Selling Your Home After Filing for Bankruptcy
It may be possible for homeowners to sell their homes during a bankruptcy. However, debtors should be aware of the possible complications and restrictions they may face in doing so.
Selling a Home with an Active Bankruptcy
When a bankruptcy has been filed, the Court imposes an automatic stay that stops all collection actions. This includes foreclosure. In the case of a Chapter 7 bankruptcy, it depends whether the home is exempt from the bankruptcy proceedings. Technically, the Court takes control of all the debtor’s assets. If the home is not exempt, the bankruptcy trustee may sell it to pay off the filer’s debts. The Court may order that a homeowner sell his or her home as part of the bankruptcy closes to satisfy debts included in the bankruptcy filing.
If the home is exempt, the homeowner retains possession of the home and could sell it once the bankruptcy has closed. But if the bankruptcy is in effect, it may be possible to sell the home when a homestead exemption has been granted by the Court. The debtor would request that the Court “abandons” the home as an asset. This would allow the sale of the home before the bankruptcy closes.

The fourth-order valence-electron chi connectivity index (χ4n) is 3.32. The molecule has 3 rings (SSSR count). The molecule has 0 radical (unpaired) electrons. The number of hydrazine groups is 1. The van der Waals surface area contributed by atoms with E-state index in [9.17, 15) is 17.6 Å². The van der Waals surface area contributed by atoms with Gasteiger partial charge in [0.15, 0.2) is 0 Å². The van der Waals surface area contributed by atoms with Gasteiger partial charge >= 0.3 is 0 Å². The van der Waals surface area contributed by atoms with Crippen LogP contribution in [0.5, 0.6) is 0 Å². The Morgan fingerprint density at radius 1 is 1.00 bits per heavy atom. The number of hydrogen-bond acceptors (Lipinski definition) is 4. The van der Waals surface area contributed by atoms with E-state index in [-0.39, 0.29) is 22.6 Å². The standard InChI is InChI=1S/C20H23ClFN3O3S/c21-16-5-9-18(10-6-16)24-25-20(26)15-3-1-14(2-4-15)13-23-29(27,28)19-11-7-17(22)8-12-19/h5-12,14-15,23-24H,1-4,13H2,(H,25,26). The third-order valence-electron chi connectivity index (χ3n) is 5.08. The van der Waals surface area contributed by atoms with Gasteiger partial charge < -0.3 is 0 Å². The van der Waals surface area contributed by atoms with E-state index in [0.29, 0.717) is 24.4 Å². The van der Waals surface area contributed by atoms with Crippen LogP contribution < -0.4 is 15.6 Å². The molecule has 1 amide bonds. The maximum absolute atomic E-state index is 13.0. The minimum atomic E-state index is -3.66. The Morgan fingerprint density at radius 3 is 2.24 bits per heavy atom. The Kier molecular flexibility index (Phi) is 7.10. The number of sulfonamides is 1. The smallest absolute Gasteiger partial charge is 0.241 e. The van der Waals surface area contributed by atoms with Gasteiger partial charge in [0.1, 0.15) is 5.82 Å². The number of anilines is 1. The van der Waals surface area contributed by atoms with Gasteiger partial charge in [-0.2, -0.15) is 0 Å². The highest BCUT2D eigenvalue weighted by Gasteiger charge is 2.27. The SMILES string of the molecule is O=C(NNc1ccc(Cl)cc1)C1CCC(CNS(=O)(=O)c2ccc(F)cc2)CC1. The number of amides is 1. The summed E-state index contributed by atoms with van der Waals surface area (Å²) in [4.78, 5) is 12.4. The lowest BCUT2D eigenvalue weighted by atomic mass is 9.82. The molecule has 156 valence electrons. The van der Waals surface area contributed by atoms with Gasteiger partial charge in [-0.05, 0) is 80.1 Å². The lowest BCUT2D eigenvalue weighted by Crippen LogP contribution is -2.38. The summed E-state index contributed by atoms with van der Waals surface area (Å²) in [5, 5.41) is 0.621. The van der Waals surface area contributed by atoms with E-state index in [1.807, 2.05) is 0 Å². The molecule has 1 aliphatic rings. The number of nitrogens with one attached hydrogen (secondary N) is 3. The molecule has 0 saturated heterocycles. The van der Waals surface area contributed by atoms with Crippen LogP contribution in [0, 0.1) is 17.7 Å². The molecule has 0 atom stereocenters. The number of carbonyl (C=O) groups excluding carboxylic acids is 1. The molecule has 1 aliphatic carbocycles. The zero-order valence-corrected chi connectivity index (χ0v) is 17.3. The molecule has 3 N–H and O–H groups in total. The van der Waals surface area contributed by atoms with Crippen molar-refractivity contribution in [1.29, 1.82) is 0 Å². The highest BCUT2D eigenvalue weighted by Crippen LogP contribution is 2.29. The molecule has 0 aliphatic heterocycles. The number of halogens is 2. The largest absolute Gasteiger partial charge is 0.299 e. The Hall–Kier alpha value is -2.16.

With a Chapter 13 bankruptcy, a debtor may list his or her home and negotiate with potential buyers during the debt repayment. However, any offers are considered conditional because the court will need to approve the sale. The debtor’s bankruptcy lawyer would file a motion with the court and work out the terms of distributing proceeds of the sale. The court could require some or all to be used to pay down debts.
Selling after the Bankruptcy is Complete
Once a bankruptcy has been discharged, the filer is usually free to sell his or her home. But this depends if the court has made specific stipulations that could delay immediately selling it. Any liens or judgments secured against the home may need to be cleared. Another issue that could complicate the sale is if the lender initiates new or continues with foreclosure proceedings that were stalled by the bankruptcy filing.
Homeowners who complete a bankruptcy should consider whether selling a home is in their best interest. A bankruptcy prevents qualifying for a conventional mortgage for seven years. If the debtor has re-established his good credit, it is possible to qualify for an FHA mortgage in two years.